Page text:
Posted by Jonathan Maus (Publisher/Editor) on December 2nd, 2010 at 5:35 pm
(Photos: GPS Track This)
Word is quickly spreading on the Interwebs tonight about what many have considered the Holy Grail of bike theft — a GPS tracker for bicycles.
UK-based GPS Track This now offers (wholesale only at this point it seems) the “Spylamp Bicycle GPS Tracker”, a small device that is hidden in a rear light. They also offer a free smartphone/text/web service that can track your bike when it gets stolen. Here’s an excerpt from a story in BikeBiz.com:
“Activated by pressing the on/off button for three seconds, the light flashes three times to confirm it is activated. The Spylamp has a vibration sensor, which is armed when activated, detecting movement in the event of a bike thief stealing the bike. The device sends an SMS text message to the owners mobile to notify that the bike is moving, and then uploads its position to GPS Track This’ website every 20 seconds until the vibration has stopped. The website plots the course of the bike on a map, revealing the bike’s location.”
I asked our resident bike theft expert, creator of StolenBicycleRegistry.com and co-developer of the BikePortland Stolen Bike Listings Bryan Hance, what his thoughts were about this potentially revolutionary product:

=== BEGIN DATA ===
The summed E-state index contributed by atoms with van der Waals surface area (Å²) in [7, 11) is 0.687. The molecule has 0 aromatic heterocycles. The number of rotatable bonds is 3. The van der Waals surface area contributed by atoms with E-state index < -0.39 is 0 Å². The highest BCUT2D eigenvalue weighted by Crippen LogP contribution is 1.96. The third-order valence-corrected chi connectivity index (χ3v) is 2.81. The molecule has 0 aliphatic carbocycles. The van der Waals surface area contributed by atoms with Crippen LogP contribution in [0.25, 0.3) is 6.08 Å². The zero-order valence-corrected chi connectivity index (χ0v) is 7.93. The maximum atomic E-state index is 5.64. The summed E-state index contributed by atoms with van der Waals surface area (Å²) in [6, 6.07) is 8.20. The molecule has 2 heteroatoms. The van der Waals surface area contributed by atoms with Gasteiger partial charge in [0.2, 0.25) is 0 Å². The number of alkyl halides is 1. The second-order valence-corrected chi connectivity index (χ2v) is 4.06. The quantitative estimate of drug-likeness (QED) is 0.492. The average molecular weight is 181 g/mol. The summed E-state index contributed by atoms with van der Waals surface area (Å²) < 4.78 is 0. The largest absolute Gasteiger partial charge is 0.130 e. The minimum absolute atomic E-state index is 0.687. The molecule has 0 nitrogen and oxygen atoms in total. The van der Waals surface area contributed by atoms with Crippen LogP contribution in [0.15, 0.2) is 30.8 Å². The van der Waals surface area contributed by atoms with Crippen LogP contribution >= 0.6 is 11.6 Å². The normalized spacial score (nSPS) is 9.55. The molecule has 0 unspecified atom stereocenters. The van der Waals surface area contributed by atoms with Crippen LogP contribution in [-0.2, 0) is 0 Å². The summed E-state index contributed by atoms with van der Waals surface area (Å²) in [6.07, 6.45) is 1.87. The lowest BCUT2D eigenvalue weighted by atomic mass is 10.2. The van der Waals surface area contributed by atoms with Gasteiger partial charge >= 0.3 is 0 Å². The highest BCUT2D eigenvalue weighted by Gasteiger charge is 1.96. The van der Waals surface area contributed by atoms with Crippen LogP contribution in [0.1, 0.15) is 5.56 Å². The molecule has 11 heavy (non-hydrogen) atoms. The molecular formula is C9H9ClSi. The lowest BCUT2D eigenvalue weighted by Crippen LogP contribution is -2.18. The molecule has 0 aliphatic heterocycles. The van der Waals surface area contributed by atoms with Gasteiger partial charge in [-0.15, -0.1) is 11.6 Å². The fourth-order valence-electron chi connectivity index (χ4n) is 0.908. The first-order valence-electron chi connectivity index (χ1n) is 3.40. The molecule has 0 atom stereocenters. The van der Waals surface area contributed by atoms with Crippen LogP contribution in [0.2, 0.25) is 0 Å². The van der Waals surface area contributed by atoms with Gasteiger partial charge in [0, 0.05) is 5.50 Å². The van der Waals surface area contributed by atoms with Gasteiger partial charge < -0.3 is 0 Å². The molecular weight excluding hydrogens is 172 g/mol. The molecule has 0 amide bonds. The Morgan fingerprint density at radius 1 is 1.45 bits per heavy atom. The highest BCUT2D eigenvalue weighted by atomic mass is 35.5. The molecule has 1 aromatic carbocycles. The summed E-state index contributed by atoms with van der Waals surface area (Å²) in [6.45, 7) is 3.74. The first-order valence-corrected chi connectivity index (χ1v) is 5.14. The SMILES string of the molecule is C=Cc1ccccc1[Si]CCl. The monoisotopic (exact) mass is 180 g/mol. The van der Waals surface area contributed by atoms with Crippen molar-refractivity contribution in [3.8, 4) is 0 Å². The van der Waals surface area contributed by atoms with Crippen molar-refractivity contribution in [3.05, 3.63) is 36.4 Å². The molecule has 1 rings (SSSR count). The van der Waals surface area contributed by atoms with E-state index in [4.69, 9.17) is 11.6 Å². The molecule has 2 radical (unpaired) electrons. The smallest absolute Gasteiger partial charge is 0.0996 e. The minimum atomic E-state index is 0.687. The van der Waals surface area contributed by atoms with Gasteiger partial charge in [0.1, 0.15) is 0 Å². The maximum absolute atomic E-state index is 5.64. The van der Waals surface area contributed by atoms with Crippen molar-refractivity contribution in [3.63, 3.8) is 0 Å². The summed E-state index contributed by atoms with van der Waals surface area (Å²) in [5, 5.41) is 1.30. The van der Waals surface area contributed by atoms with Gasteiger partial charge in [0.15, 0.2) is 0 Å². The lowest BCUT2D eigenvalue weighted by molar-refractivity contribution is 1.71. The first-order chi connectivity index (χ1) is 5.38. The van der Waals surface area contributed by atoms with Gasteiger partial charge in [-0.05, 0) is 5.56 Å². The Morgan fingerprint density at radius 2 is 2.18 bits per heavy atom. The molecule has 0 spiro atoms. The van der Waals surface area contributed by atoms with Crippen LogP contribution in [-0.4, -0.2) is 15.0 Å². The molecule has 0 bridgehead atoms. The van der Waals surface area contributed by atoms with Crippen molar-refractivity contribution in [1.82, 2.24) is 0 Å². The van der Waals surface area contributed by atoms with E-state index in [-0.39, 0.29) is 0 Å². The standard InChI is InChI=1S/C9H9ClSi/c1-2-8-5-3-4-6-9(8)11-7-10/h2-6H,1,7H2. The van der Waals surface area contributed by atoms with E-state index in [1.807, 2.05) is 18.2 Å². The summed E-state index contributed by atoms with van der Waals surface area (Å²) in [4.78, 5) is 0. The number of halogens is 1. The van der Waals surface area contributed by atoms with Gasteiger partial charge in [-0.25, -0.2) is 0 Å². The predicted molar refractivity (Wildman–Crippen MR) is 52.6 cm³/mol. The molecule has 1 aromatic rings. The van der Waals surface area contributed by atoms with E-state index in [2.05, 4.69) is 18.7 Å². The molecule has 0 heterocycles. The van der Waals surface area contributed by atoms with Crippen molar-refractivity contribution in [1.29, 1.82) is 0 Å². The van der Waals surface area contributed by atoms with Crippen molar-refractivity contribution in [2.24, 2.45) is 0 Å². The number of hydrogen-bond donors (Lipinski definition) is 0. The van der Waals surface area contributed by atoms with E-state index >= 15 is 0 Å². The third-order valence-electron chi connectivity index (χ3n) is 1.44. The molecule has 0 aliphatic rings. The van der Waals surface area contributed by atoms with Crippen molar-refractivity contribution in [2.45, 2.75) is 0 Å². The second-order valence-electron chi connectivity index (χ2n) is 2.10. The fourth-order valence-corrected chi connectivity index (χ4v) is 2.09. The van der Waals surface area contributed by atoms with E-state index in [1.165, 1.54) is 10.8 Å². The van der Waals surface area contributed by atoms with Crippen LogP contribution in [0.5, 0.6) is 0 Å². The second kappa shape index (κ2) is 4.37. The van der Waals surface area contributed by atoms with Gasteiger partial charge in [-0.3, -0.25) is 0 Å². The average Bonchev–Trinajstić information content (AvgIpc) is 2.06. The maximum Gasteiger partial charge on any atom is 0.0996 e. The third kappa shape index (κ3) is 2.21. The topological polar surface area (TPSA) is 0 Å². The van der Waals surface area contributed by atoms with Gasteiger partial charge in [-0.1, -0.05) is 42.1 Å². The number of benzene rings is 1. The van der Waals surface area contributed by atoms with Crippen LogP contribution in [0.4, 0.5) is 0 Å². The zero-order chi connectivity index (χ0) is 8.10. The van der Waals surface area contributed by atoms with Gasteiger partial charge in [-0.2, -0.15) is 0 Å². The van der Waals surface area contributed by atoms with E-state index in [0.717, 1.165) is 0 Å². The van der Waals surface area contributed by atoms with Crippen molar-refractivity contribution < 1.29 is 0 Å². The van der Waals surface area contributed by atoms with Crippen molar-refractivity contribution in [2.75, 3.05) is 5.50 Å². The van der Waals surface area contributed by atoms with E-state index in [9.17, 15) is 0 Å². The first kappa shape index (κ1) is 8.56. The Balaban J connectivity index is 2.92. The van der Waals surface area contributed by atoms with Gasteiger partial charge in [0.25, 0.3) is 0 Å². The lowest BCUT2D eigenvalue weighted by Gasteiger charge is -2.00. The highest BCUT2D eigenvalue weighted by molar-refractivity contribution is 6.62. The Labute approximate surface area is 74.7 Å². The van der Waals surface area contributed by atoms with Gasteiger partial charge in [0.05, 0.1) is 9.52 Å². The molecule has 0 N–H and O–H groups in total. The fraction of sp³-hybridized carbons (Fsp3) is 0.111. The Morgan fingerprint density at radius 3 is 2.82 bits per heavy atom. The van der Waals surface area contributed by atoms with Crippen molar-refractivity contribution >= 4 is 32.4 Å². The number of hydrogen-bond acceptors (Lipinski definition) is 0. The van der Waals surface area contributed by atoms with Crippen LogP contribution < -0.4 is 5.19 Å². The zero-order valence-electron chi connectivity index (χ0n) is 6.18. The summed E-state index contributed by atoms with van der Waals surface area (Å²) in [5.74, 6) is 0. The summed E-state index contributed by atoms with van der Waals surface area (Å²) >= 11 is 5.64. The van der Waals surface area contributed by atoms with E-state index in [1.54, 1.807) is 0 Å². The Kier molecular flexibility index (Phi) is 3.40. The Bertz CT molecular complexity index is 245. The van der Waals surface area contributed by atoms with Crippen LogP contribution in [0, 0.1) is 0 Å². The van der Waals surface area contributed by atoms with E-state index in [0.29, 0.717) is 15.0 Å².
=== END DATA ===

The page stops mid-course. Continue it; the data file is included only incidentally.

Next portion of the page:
1) I question if it’ll play nice with US cellular networks, the SIM/text charges will differ over here depending on the cellular provider. Its tech specs make it look compatible with our networks but since they’re shipping with a UK/Tesco prepaid SIM I wonder what the cheapest equivalent will be here in the U.S. (The two biggest cell providers in the U.S. that support GPRS, according to Wikipedia, are AT&T and T-mobile. The cheapest prepaid T-mobile card is $10.)
2) 1 year battery life? seriously? my standard light doesn’t even last this long, so I wonder if this is actually true
3) Cops may not 100% like it because they don’t like people recovering their own gear. Leads to assaults. Plus even with GPS tracking if it’s in an apartment building or other high density area you’re pretty much screwed. But still better than nothing.
4) Thieves will adapt and start looking for these but this mention is more promising “The firm also similar tracking devices in the works too, including a tracker hidden inside the bicycle frame”.
If the Spylamp proves reliable in the field, it could change how law enforcement and communities across the globe deal with the scourge of bike theft. Bryan has requested a review sample. We’ll keep you posted. In the meantime, poke around the GPS Track This website or download the Spylamp owners manual (PDF) to learn more.